You should contact McGill's Scholarships and Student Aid Office. They have people working there full time whose job is to answer your questions like these. You can find their contact info here: http://www.mcgill.ca/studentaid/contact-us. The division of who does what can definitely get confusing, but my understanding is that the Faculty of Law ONLY awards entrance and other in-course scholarships, which you're automatically considered for once you apply for financial aid. For more general financial aid (like, a loan from McGill to support you as you complete your degree, which I think is what you're talking about), that's the office I mentioned above. I've only dealt with them to discuss government loans, but I would intuitively agree with pzabbythesecond that if you qualify for financial aid under the amount you requested, they'd just give you lesser amount. They might also have a maximum cap on what they give to any individual student regardless of need, which could be under what you asked for. In that case, the office can help you explore options for funding the remaining amount. Note that to qualify for financial aid, generally students must "apply for and accept the maximum available government student aid for which they are eligible". Anecdotally I know there is some wiggle room on that, but in general McGill financial aid is meant to be in addition to the funding you get from the provincial/federal government (ETA: if you're a Canadian citizen. If not, I have no idea how that system works, and you should definitely contact the office).
  8. McGill graduate here - my impression is a large percentage of McGill students, at least in my year, who CHOSE to participate in Toronto OCIs and applied to Bay Street firms were eventually successful. I'd say probably more than 27% of the people I saw at OCIs eventually landed a Bay Street job - would put it much closer to 40% (this doesn't include people who didn't make it to the OCI stage, I don't know much about those numbers). Obviously this is just anecdotal, but you don't get a sense of that by just looking at total numbers of 2L positions, since McGill has a smaller class size than many Ontario schools and so many pursue other (and I may add, well-paying) jobs in different markets. Looking just at the Ultra Vires numbers you'd come up with a conclusion like "don't go to McGill if you want to work on Bay" but it's entirely possible for someone with that goal in mind who works hard to be successful in Toronto recruitment. I'd also say that the vast majority of McGill students in my year who applied to New York positions (wow! even better pay than Bay Street! the ultimate job you can achieve! /sarcasm) were successful, because again, there's a lot of selection that comes before the application process (in the case of New York, there's not only self-selection but the school will counsel you heavily against applying if they don't think you have a reasonable chance). This isn't a "you should go to McGill" advertisement, just trying to illustrate that we don't have access to all the numbers, so it's impossible to make a 100% accurate assessment of what OP is trying to achieve.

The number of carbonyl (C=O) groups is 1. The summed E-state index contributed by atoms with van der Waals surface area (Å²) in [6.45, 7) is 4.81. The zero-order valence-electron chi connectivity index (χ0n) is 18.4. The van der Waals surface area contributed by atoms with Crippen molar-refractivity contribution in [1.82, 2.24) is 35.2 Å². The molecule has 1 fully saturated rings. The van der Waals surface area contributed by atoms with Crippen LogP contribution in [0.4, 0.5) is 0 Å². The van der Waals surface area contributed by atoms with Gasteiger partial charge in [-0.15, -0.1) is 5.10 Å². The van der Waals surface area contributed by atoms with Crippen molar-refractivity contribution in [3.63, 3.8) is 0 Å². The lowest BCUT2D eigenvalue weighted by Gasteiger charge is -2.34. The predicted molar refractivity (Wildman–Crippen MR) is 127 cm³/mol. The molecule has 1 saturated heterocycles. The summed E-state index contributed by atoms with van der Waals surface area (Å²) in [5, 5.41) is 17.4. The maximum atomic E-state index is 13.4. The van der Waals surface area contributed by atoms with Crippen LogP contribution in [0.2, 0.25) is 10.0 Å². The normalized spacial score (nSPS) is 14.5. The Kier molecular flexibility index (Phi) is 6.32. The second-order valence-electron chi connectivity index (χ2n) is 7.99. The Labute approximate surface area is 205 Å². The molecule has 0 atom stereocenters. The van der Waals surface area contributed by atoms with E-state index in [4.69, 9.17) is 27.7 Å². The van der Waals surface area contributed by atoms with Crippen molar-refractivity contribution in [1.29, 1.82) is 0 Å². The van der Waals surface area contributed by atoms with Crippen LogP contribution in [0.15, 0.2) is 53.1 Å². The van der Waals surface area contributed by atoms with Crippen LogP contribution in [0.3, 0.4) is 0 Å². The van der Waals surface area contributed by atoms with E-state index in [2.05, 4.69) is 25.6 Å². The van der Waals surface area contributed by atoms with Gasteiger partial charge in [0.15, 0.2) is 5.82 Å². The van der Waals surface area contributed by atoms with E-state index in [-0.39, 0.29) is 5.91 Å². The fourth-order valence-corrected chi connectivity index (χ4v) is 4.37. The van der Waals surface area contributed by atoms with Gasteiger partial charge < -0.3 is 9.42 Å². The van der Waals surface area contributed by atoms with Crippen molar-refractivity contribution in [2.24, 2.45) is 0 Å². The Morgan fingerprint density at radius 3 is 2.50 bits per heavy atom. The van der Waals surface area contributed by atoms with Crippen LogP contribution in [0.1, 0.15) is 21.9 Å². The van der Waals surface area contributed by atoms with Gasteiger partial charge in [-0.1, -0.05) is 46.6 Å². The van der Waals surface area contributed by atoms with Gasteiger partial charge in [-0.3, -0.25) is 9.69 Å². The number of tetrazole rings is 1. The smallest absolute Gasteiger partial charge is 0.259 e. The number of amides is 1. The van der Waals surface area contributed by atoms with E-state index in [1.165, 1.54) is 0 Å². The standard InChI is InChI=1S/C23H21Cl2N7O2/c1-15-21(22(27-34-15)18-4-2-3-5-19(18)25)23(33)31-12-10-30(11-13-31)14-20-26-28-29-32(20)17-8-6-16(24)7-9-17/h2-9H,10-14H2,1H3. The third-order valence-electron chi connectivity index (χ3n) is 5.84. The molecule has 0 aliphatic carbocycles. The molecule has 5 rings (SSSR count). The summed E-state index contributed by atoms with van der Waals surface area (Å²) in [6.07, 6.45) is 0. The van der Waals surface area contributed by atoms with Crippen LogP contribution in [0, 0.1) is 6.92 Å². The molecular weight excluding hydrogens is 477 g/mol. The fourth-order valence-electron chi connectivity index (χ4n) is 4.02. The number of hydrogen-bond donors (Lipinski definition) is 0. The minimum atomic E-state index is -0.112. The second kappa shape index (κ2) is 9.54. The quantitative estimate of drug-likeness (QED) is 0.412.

9. It's definitely a really unnatural procedure. I was staying with a friend who works in PR during Toronto in-firms, and she was around when I was composing my "You are my first choice and if I got an offer I would accept it" email to the firm I eventually got hired at (not in those exactly words, obviously). She was absolutely baffled by that - her biggest concern was that by doing that I would lose any advantage in negotiating a salary, benefits, etc by telling them outright I wouldn't be considering other offers. Had to reassure her that there's absolutely no negotiating things like that at this stage and if I went to another firm their compensation package would be practically if not actually identical. That's why the CDO is so important - some parts of recruitment are very counter-intuitive if you've worked in other fields.